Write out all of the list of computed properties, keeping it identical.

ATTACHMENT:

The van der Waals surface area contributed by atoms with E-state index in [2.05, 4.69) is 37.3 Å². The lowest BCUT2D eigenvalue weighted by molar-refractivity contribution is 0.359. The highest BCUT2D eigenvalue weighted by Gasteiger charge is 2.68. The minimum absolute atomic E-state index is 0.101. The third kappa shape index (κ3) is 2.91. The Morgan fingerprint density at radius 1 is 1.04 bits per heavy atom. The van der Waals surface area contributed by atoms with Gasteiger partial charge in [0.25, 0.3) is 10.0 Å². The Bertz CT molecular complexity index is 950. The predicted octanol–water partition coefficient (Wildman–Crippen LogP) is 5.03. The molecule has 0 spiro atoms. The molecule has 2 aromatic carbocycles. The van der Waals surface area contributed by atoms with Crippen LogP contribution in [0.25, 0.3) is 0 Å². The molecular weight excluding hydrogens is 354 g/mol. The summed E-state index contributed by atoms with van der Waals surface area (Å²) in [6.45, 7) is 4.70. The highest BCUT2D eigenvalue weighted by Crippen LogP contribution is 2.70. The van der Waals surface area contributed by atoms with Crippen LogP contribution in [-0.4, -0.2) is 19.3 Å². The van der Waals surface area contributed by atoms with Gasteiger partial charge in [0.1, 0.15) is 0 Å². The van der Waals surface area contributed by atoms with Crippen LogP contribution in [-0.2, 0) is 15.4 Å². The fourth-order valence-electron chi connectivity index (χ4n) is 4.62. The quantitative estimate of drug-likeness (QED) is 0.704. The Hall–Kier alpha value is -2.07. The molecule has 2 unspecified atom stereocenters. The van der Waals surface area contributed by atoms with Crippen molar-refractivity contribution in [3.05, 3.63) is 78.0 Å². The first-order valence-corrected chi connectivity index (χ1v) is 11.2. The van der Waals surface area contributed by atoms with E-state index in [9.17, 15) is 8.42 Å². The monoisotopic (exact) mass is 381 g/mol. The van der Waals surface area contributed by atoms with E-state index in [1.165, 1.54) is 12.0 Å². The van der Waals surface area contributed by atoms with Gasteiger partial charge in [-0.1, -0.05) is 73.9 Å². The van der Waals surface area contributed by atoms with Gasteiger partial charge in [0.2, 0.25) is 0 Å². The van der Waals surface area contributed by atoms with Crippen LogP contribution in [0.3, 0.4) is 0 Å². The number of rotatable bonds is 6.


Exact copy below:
The van der Waals surface area contributed by atoms with E-state index in [2.05, 4.69) is 37.3 Å². The lowest BCUT2D eigenvalue weighted by molar-refractivity contribution is 0.359. The highest BCUT2D eigenvalue weighted by Gasteiger charge is 2.68. The minimum absolute atomic E-state index is 0.101. The third kappa shape index (κ3) is 2.91. The Morgan fingerprint density at radius 1 is 1.04 bits per heavy atom. The van der Waals surface area contributed by atoms with Gasteiger partial charge in [0.25, 0.3) is 10.0 Å². The Bertz CT molecular complexity index is 950. The predicted octanol–water partition coefficient (Wildman–Crippen LogP) is 5.03. The molecule has 0 spiro atoms. The molecule has 2 aromatic carbocycles. The van der Waals surface area contributed by atoms with Crippen LogP contribution in [0.25, 0.3) is 0 Å². The molecular weight excluding hydrogens is 354 g/mol. The summed E-state index contributed by atoms with van der Waals surface area (Å²) in [6.45, 7) is 4.70. The highest BCUT2D eigenvalue weighted by Crippen LogP contribution is 2.70. The van der Waals surface area contributed by atoms with Crippen LogP contribution in [-0.4, -0.2) is 19.3 Å². The van der Waals surface area contributed by atoms with Gasteiger partial charge in [0.1, 0.15) is 0 Å². The van der Waals surface area contributed by atoms with Crippen LogP contribution in [-0.2, 0) is 15.4 Å². The fourth-order valence-electron chi connectivity index (χ4n) is 4.62. The quantitative estimate of drug-likeness (QED) is 0.704. The Hall–Kier alpha value is -2.07. The molecule has 2 unspecified atom stereocenters. The van der Waals surface area contributed by atoms with Crippen molar-refractivity contribution in [3.05, 3.63) is 78.0 Å². The first-order valence-corrected chi connectivity index (χ1v) is 11.2. The van der Waals surface area contributed by atoms with E-state index in [9.17, 15) is 8.42 Å². The monoisotopic (exact) mass is 381 g/mol. The van der Waals surface area contributed by atoms with E-state index in [1.165, 1.54) is 12.0 Å². The van der Waals surface area contributed by atoms with Gasteiger partial charge in [-0.1, -0.05) is 73.9 Å². The van der Waals surface area contributed by atoms with Gasteiger partial charge in [0.2, 0.25) is 0 Å². The van der Waals surface area contributed by atoms with Crippen LogP contribution in [0.3, 0.4) is 0 Å². The number of rotatable bonds is 6.